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FRIHUMSAM-Fri prosj.st. hum og sam

Pig Non Grata: Understanding Biopower, Necropolitics and Securitization of Nature through the ‘War on Boars’

Alternative title: Pig Non Grata: Makt over liv, krigen mot villsvin og nekropolitikk i forvaltning av natur

Awarded: NOK 8.0 mill.

Project Number:

315567

Project Period:

2021 - 2025

Location:

Subject Fields:

The wild boar is a species of wildlife that is managing to thrive in a world where other large mammals tend to struggle and sometimes become extinct. The boar’s fast spread into Norway has earned it a place on the blacklist, making it an outlaw species to be contained at all costs. In this project, we explore the ‘war on boars’ across societal sectors. Capturing how various actors prepare for a wild boar invasion, including building preparedness plans for the mitigation of disease risks and threats to agriculture, enables our project to study a real-time process of biosecuritization. Biosecuritization refers to the protection of various forms of life against threats to this life. This means culling some forms of life, wild boar, to protect others, like public health, biodiversity and agricultural assemblages. We use interviews and participant observation of hunters, farmers, landowners and forest users to reveal bow biosecurity over wild boars is negotiated and implemented on the ground. Within this, we examine the technologies of control that wild boars invite at various levels of society, from fencing, zoning, quarantine, isolation and processing of meat to more outlandish proposals of immunocontraceptives. In the analysis, the wild boar is understood as a catalyst for changed human-nature relations, including how hunters and farmers adapt their traditional practices with biosecurity agendas. In a world in which we aim for the increased control of borders and the movement of life, what does the 'war on boar' tell us about future directions for nature conservation?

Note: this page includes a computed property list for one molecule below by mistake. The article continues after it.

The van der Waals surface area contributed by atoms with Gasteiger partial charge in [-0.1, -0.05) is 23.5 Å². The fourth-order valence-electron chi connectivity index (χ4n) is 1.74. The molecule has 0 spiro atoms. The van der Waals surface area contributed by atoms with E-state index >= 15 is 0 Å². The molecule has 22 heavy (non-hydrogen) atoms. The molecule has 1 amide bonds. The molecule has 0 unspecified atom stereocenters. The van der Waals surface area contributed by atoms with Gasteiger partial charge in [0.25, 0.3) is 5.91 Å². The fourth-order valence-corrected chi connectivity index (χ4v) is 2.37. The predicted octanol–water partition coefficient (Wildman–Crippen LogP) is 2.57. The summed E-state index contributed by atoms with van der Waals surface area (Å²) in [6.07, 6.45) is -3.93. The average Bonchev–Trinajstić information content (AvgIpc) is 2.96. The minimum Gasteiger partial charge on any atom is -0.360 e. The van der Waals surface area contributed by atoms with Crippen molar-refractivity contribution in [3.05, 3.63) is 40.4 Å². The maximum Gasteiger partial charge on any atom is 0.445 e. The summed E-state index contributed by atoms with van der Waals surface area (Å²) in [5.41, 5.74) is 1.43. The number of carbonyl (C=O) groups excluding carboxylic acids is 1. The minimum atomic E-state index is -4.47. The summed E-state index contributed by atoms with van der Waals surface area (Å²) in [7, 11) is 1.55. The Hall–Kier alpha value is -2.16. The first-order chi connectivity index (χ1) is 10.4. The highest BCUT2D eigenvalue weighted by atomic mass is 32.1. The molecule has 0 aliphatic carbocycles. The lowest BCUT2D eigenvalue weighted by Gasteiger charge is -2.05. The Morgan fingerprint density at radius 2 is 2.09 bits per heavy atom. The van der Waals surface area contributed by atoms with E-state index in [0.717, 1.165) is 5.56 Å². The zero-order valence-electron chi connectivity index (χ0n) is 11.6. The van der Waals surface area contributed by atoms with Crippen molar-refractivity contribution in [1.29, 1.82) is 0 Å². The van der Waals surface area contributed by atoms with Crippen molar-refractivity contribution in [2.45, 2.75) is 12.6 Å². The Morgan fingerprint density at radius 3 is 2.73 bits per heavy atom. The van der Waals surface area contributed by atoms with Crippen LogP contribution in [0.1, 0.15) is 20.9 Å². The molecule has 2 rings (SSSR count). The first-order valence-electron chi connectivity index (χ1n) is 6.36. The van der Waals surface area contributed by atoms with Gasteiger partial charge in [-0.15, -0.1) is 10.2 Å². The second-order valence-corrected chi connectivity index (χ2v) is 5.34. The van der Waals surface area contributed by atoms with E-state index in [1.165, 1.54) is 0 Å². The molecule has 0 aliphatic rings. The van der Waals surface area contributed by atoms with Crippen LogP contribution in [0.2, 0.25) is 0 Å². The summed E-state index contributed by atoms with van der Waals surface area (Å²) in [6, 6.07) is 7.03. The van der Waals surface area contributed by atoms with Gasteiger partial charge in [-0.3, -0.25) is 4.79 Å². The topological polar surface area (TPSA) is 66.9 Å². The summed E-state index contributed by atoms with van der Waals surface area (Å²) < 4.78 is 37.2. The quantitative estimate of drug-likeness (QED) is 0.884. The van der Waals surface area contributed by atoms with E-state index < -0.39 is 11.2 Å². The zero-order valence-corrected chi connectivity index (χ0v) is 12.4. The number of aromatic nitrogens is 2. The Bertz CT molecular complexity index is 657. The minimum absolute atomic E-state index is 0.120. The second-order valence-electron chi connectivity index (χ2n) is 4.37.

In the war on boars, veterinary medicine, epidemiology and conservation ecology have mobilized a regime of biosecurity that aims to keep boars down and out at any cost, waging necropolitics on unruly life. The approach raises questions about the implications of proactive interventions in nature, the process of turning animals into numbers to be culled, and nature users into agents of biosecuritization. The war on boars can be leveraged toward methodological insights as to how, and with what effect, a necropolitical regime is put in place, legitimated, or contested on the ground by biopolitical actors. As wild boars are just now making their way into Norway and onto its blacklist, they facilitate the real-time study of biopower and necropolitics in relation to invasive species. Our project will study the war on boars as a heuristic device, responding to calls from various disciplines to utilize animals as windows into society. The case has the potential, first, to show how assessments over who lives or dies, and for what good, are made by sectors in society in the name of biosecurity. Second, we deploy boar as catalysts for changed human-nature relations, including how hunters and farmers reconcile their traditional practices with biosecurity agendas. Through interviews and ethnography we document the technologies of control that wild boars invite at various levels of society, from fencing, zoning, quarantine, isolation and processing of meat to more outlandish proposals of immunocontraceptives. Our research proposes to apprehend the means and arenas by which biopower imposes fundamental changes, not only on the animal itself, but in the everyday practices of hunters, farmers, landowners and forest users and their relations to one another. This is synthesized in a final workpackage to contribute to insights on nature management paradigms, with the command-and-control model to wild boars marking a departure from rewilding approaches.

Funding scheme:

FRIHUMSAM-Fri prosj.st. hum og sam